Assuming that in your world-building, humans have achieved some technology to endure these kinds of massive gravitational influences, the possibility of habitation would be on the same scale as the possibility of having human habitation on one of Saturn's rings. As a4android points out in the comments, if the equator is earth-sized, the rotational velocity will be faster-than-light. You probably need an equator length that accommodates Chandrasekhar's limit of of 1.4 solar masses so that the rotational time is slower-than-light.

  • 1
    $\begingroup$ Does this assumption still work? The radius of the two bodies is different so the same rotational speed gives a very different linear speed and without stopping and thinking about it I'm not sure how that modifies the centripetal effect. $\endgroup$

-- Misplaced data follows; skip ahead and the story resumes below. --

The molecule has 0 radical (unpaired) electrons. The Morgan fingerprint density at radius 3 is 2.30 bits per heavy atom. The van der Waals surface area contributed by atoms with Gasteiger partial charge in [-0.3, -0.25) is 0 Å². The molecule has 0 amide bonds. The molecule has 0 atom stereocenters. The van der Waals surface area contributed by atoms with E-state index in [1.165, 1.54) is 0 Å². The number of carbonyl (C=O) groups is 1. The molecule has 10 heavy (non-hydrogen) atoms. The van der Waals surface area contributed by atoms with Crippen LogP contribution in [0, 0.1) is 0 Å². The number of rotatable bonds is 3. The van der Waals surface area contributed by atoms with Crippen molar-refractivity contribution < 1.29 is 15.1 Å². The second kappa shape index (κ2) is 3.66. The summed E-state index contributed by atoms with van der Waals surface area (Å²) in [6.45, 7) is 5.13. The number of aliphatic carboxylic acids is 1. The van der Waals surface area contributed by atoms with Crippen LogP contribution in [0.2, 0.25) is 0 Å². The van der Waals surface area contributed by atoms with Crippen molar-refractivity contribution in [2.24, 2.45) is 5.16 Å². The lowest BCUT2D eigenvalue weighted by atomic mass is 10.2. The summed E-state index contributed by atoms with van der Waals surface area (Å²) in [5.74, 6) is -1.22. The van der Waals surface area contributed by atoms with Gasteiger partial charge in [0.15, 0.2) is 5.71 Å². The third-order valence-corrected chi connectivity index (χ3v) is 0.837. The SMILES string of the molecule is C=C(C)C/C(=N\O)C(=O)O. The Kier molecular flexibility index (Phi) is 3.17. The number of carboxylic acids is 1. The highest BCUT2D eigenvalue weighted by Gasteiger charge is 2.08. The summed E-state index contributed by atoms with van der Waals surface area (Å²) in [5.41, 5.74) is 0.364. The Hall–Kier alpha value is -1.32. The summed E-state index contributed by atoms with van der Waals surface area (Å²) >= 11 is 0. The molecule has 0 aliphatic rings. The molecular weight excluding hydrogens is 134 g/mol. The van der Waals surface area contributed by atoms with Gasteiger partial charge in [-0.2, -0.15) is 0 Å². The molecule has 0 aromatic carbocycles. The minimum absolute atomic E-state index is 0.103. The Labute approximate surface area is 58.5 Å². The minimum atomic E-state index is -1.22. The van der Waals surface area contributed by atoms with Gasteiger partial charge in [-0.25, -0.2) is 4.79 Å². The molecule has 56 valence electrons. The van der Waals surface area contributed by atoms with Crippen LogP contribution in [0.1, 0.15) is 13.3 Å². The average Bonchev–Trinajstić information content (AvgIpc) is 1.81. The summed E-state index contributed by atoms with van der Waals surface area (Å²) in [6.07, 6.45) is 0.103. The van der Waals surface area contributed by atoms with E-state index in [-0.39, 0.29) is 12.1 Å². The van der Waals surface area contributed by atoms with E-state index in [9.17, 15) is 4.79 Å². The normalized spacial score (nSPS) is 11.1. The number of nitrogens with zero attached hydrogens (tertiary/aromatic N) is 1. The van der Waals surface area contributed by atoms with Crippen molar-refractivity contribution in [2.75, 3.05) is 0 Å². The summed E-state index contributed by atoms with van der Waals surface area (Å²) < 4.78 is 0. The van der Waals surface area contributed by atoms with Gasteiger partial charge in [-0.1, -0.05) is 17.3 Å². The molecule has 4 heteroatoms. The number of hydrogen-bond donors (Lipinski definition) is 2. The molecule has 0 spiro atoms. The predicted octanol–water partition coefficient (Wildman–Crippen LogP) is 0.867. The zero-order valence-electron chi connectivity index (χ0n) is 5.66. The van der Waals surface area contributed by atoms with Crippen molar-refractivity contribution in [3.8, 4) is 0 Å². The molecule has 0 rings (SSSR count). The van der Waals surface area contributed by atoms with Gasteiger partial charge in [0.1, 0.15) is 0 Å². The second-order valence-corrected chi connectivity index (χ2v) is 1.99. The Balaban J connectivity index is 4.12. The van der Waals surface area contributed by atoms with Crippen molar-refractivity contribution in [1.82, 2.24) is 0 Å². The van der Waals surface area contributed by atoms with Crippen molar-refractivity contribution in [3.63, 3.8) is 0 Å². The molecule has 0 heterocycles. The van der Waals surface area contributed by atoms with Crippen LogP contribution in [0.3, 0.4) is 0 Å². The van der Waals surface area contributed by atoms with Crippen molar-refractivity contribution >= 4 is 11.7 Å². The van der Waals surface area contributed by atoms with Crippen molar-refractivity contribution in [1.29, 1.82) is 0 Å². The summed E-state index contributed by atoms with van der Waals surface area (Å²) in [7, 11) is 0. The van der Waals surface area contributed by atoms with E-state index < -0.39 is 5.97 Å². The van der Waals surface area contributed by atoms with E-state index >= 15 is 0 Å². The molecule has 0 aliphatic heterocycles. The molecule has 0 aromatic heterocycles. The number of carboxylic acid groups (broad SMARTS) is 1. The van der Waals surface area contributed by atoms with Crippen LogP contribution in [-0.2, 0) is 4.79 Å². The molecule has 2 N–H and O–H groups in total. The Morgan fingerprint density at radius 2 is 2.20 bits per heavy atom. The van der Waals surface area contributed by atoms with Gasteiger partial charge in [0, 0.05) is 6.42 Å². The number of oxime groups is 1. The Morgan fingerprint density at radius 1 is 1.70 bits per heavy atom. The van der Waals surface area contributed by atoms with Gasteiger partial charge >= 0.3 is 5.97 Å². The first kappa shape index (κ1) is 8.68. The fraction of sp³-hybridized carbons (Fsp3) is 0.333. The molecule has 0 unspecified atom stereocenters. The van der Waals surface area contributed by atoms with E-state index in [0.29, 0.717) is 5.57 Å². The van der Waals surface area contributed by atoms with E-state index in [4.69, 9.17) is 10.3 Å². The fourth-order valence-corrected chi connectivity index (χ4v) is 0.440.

– Tim B
    Feb 2, 2017 at 10:25
  • $\begingroup$ @TimB I'm assuming that the white dwarf is about the same size as the Sun since "According to the astrophysicist Chandrasekhar, no white dwarf can exceed 1.4 solar masses. If the star were any more massive, it would shrink even further, either into a neutron star or a black hole. In a close binary star system, a white dwarf sometimes can pull enough material from its companion star to exceed the 1.4 solar mass limit and explode as a supernova. "The Pup," however, is not expected to explode, because it's too far distant from Sirius." idialstars.com/pup.htm $\endgroup$
    – pageman
    Feb 2, 2017 at 11:17
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    $\begingroup$ Let us continue this discussion in chat. $\endgroup$
    – pageman
    Feb 2, 2017 at 11:45
  • 6